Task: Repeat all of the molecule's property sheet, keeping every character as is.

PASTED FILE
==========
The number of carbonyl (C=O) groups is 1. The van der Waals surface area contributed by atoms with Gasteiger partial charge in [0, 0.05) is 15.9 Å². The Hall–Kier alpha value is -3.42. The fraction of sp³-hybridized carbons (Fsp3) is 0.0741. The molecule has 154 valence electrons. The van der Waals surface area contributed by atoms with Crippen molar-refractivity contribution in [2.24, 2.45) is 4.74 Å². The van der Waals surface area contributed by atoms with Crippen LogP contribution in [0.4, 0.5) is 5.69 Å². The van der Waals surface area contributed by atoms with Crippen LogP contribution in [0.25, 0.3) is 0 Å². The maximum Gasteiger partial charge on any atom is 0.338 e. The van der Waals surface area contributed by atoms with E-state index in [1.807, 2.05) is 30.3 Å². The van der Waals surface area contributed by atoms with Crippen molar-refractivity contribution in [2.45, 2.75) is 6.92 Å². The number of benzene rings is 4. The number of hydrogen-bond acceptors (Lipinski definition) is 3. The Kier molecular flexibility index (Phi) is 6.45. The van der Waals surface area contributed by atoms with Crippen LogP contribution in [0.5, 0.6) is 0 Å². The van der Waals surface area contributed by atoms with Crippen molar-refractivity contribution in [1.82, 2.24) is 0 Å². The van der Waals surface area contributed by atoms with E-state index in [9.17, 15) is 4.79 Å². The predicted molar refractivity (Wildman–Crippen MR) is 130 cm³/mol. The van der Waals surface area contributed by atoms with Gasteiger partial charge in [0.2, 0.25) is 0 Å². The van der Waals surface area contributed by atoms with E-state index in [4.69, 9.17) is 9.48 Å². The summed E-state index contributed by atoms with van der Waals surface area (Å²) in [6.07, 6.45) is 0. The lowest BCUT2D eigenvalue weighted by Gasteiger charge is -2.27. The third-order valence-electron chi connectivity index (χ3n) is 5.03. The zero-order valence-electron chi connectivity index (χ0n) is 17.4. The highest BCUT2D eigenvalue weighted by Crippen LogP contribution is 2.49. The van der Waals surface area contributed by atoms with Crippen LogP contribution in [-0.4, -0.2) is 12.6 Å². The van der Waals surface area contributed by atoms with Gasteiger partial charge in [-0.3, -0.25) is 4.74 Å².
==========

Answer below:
The number of carbonyl (C=O) groups is 1. The van der Waals surface area contributed by atoms with Gasteiger partial charge in [0, 0.05) is 15.9 Å². The Hall–Kier alpha value is -3.42. The fraction of sp³-hybridized carbons (Fsp3) is 0.0741. The molecule has 154 valence electrons. The van der Waals surface area contributed by atoms with Crippen molar-refractivity contribution in [2.24, 2.45) is 4.74 Å². The van der Waals surface area contributed by atoms with Crippen LogP contribution in [0.4, 0.5) is 5.69 Å². The van der Waals surface area contributed by atoms with Crippen LogP contribution in [0.25, 0.3) is 0 Å². The maximum Gasteiger partial charge on any atom is 0.338 e. The van der Waals surface area contributed by atoms with E-state index in [1.807, 2.05) is 30.3 Å². The van der Waals surface area contributed by atoms with Crippen molar-refractivity contribution in [2.45, 2.75) is 6.92 Å². The number of benzene rings is 4. The number of hydrogen-bond acceptors (Lipinski definition) is 3. The Kier molecular flexibility index (Phi) is 6.45. The van der Waals surface area contributed by atoms with Crippen LogP contribution in [0.5, 0.6) is 0 Å². The van der Waals surface area contributed by atoms with Crippen molar-refractivity contribution in [1.82, 2.24) is 0 Å². The van der Waals surface area contributed by atoms with E-state index in [9.17, 15) is 4.79 Å². The predicted molar refractivity (Wildman–Crippen MR) is 130 cm³/mol. The van der Waals surface area contributed by atoms with Gasteiger partial charge in [0.2, 0.25) is 0 Å². The van der Waals surface area contributed by atoms with E-state index in [4.69, 9.17) is 9.48 Å². The summed E-state index contributed by atoms with van der Waals surface area (Å²) in [6.07, 6.45) is 0. The lowest BCUT2D eigenvalue weighted by Gasteiger charge is -2.27. The third-order valence-electron chi connectivity index (χ3n) is 5.03. The zero-order valence-electron chi connectivity index (χ0n) is 17.4. The highest BCUT2D eigenvalue weighted by Crippen LogP contribution is 2.49. The van der Waals surface area contributed by atoms with Crippen LogP contribution in [-0.4, -0.2) is 12.6 Å². The van der Waals surface area contributed by atoms with Gasteiger partial charge in [-0.3, -0.25) is 4.74 Å².